This is no ordinary gravesite, though. In fact, it is the resting place of a Civil War hero – Sandwich’s only known African American Union soldier.
While enslaved in Louisiana, Pvt. Joseph Wilson joined the 1st Louisiana Native Guard (US) in September 1862, one of the very first African-American units to serve in the Civil War. The Union unit was authorized by the Army of the Gulf commander Maj. Gen. Ben Butler. Though early on they performed fatigue duty, the regiment eventually saw combat in 1863 during the Siege of Port Hudson. In 1864, many members of the 1st Louisiana Native Guard, including Wilson, joined the 73rd United States Colored Troops.
Sometime after the war, Wilson moved to Sandwich and got married. According to local land records, he is buried on his small farm. Historians speculate he practiced subsistence farming on the land. Sadly, Wilson succumbed to tuberculosis in 1886. To honor his service, his gravesite was marked with an official Civil War veteran’s headstone.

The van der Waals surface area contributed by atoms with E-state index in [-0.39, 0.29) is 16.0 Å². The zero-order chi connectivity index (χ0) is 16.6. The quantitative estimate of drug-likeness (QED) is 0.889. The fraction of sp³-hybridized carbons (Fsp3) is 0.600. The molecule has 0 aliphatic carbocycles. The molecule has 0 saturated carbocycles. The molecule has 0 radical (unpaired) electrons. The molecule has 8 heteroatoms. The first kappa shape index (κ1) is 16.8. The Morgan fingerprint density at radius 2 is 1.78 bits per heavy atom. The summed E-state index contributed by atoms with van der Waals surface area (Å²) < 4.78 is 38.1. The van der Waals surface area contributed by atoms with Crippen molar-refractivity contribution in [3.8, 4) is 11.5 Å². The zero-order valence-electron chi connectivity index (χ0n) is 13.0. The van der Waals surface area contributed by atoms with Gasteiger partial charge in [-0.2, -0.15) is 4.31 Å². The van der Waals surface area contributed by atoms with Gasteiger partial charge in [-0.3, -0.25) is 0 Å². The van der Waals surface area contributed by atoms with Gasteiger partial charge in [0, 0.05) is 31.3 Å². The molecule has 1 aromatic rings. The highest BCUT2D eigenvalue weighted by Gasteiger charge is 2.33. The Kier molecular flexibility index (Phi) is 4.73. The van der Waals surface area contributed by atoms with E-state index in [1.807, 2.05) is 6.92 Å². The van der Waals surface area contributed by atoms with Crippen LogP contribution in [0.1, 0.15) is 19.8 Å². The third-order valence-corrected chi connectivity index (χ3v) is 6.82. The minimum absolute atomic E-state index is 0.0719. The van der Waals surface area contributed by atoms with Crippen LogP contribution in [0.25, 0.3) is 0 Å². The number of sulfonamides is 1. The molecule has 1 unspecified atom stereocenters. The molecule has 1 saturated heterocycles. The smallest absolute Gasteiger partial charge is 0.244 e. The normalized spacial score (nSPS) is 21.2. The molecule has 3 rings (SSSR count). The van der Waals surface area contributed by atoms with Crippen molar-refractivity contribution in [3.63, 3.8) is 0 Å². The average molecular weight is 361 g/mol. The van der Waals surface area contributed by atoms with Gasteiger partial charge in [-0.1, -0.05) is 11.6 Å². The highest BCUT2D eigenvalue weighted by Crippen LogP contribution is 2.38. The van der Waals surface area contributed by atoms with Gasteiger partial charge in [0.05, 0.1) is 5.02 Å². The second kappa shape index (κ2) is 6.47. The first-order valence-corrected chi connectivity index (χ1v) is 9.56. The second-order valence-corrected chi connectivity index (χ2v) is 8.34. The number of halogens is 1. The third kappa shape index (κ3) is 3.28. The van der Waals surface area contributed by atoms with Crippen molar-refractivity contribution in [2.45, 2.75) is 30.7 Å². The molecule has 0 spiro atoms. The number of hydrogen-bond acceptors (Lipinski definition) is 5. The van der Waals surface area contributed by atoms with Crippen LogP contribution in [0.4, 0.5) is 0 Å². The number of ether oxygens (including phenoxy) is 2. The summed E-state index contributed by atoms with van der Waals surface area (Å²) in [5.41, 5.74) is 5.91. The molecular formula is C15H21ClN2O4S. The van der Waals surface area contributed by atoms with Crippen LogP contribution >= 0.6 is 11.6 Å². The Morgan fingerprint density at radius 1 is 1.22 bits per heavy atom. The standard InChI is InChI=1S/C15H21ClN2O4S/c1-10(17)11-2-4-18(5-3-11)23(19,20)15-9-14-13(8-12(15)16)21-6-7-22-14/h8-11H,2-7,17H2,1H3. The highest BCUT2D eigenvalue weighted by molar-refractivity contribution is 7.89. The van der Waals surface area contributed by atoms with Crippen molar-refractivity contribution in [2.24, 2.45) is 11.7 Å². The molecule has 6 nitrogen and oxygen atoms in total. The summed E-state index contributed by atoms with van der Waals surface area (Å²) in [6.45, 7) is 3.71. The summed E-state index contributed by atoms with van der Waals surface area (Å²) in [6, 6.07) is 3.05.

Today, the headstone is so worn that it is barely legible.
Luckily, one member of the community and local author, James Coogan, Jr. hopes to raise funds to replace the headstone and honor this Union war hero.
Though there is no specific information laid out on how to contribute to Coogan’s effort, there may be more information from the Sandwich Community Preservation Committee.